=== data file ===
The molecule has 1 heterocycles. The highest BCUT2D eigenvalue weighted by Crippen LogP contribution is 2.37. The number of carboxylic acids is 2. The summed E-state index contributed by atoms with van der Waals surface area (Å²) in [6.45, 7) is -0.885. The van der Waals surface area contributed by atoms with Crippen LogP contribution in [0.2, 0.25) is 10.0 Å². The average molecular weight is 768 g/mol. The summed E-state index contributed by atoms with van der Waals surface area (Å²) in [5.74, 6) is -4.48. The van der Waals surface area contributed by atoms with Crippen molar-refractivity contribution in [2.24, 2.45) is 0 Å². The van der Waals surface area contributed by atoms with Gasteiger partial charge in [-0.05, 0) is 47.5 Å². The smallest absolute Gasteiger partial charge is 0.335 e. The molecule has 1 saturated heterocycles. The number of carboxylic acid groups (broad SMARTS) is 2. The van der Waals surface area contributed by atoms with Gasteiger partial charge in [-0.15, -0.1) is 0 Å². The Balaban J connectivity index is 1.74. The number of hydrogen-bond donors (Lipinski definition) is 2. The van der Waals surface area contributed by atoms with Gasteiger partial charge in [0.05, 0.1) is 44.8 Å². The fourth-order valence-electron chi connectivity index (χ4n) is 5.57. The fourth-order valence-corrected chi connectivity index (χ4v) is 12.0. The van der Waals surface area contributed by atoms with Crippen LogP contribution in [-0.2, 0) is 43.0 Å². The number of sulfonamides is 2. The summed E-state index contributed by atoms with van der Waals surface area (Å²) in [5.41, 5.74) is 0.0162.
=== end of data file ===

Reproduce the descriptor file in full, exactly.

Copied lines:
The molecule has 1 heterocycles. The highest BCUT2D eigenvalue weighted by Crippen LogP contribution is 2.37. The number of carboxylic acids is 2. The summed E-state index contributed by atoms with van der Waals surface area (Å²) in [6.45, 7) is -0.885. The van der Waals surface area contributed by atoms with Crippen LogP contribution in [0.2, 0.25) is 10.0 Å². The average molecular weight is 768 g/mol. The summed E-state index contributed by atoms with van der Waals surface area (Å²) in [5.74, 6) is -4.48. The van der Waals surface area contributed by atoms with Crippen molar-refractivity contribution in [2.24, 2.45) is 0 Å². The van der Waals surface area contributed by atoms with Gasteiger partial charge in [-0.05, 0) is 47.5 Å². The smallest absolute Gasteiger partial charge is 0.335 e. The molecule has 1 saturated heterocycles. The number of carboxylic acid groups (broad SMARTS) is 2. The van der Waals surface area contributed by atoms with Gasteiger partial charge in [-0.15, -0.1) is 0 Å². The Balaban J connectivity index is 1.74. The number of hydrogen-bond donors (Lipinski definition) is 2. The van der Waals surface area contributed by atoms with Gasteiger partial charge in [0.05, 0.1) is 44.8 Å². The fourth-order valence-electron chi connectivity index (χ4n) is 5.57. The fourth-order valence-corrected chi connectivity index (χ4v) is 12.0. The van der Waals surface area contributed by atoms with Crippen LogP contribution in [-0.2, 0) is 43.0 Å². The number of sulfonamides is 2. The summed E-state index contributed by atoms with van der Waals surface area (Å²) in [5.41, 5.74) is 0.0162.